No it’s not a flashback to the Obama election – it’s Pepsi’s Refresh Everything campaign. Instead of a big-bucks 30 second Superbowl spot this year, Pepsi decided to give $1.3 million to good causes, allowing consumers to vote on who should get what. The results are announced on March 1st.
Pepsi follows the example of TripAdvisor: in 2008, more than a million people voted on how they should give away $1 million in their More Than Footprints campaign.
It’s a big move for a brand like Pepsi – very different from the usual big budget Britney ad. It could be the latest sign of a shift in society’s attitudes around advertising. The think-tank Compass published a report this week called The Advertising Effect, the latest to argue that advertising fuels our voracious consumerism – which doesn’t really make us happy.
It’s the old AdBuster’s thought, but it’s gaining academic weight: the report pulls together Dr. David Myer’s studies on happiness, as well as work by Prof. Richard Layard and of course Oliver James. There’s also interesting input from organizations such as The Children’s Society:
One factor that may be leading to rising mental health problems is the increasing degree to which children and young people are preoccupied with possessions; the latest in fashionable clothes and electronic equipment… Evidence both from the United States and from the UK suggests that those most influenced by commercial pressures also show higher rates of mental health problems.
Against this background, Pepsi’s decision to ditch Superbowl looks progressive – let’s hope the new approach delivers the sales volumes. It challenges all of us to find positive ways to drive sales for our clients. Interesting that all this coincides with some very encouraging comments by PepsiCo’s Chairman and CEO Indra Nooyi talking to the FT about the company’s “license from society”:
“We’re constantly watching the changing societal trends and looking at the interplay between corporations and societies… [in] Davos, both this year and last, everybody is talking about the new rules of capitalism, [which] are, don’t just think about the company within the four walls of the company, think about your obligations to society.”
The Compass report starts from a marketing-is-evil presumption. They want to ban lots of advertising. That’s just a lack of imagination. The answer isn’t no advertising, but good advertising. The real challenge is to find positive ways to engage consumers, which enhances their lives and builds business for our clients.
Filed under: Advertising, Education, Happiness, LGBT, Public Opinion, Youth | Tags: Advertising, Happiness, LGBT, Public Opinion, stonewall, Youth
Peace, love, goodwill to everyone – fine words at the end of a year which saw a surge in support for the BNP and a rise in homophobic attacks. It’s been a year of growing intolerance in the UK. Interesting then, digging around in the World Values Survey, to see that the world’s most tolerance societies are also the happiest.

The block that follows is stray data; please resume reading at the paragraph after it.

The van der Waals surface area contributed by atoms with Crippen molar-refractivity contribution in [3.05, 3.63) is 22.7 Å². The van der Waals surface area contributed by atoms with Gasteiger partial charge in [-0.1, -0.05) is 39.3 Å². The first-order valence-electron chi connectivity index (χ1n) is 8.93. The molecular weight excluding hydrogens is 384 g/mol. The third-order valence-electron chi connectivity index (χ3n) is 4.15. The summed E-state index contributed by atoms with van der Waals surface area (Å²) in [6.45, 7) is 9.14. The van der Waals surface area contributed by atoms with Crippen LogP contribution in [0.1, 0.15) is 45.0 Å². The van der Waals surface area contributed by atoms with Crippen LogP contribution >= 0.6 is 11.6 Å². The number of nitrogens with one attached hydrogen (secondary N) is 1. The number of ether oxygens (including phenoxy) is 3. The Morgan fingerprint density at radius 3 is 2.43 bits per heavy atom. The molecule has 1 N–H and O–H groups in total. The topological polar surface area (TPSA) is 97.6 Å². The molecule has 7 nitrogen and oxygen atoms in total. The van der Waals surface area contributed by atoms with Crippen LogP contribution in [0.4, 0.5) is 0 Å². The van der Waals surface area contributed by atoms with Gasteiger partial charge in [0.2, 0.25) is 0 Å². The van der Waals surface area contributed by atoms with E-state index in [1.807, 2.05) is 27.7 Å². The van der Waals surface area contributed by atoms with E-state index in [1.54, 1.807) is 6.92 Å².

It confirms some of our favourite country stereotypes: exuberant Latin American countries which embrace diversity, contrasted with former communist countries of eastern Europe – grim and intolerant. I pulled the data for people who said they were “very happy” and ran it alongside people who said that “homosexuality is never justifiable”. Here’s the results:
It’s all strangely affirming. The more tolerant countries – Sweden, Spain, Canada, Thailand – are the most happy. The more homophobic places – Poland, Ukraine, Russia – are more miserable. It’s a global truth: 92,000 people took the survey across the world, and among those who said that homosexuality is never justifiable, 25% said they were very happy; among those who said it was always justifiable, 31% were very happy. Stop the press: tolerant people are more happy.
Of course most of us knew this already: the question is, how do we tell the rest of them? Peace, love and goodwill are good for the soul – a difficult message to convey to someone struggling in harsh economic conditions, whether in Russia’s industrial wastelands or in Bradford. But it’s an important idealistic message: be happy, love your neighbour.
Stonewall’s campaign against homophobic bullying is a good start. “Some people are gay. Get over it” – in other words, the problem’s yours, deal with it. The campaign was developed by kids in schools, and has been a successful conversation starter. It’s a bold, challenging message – but what’s the emotional benefit? What’s in it for the bullies? We need a positive message as well, something to aspire to.
It will be interesting to see where Stonewall takes the campaign next. The World Values Survey shows that a quarter of Britons think homosexuality is “never justifiable”. This is less than the US (32%) and the world average (56%) – but still, 1 in 4 people is still a huge amount, and recent events suggest it’s on the increase. There’s clearly work for Stonewall to do.
NB. the last World Values Survey was completed in 2007. It’s is being repeated in 2010.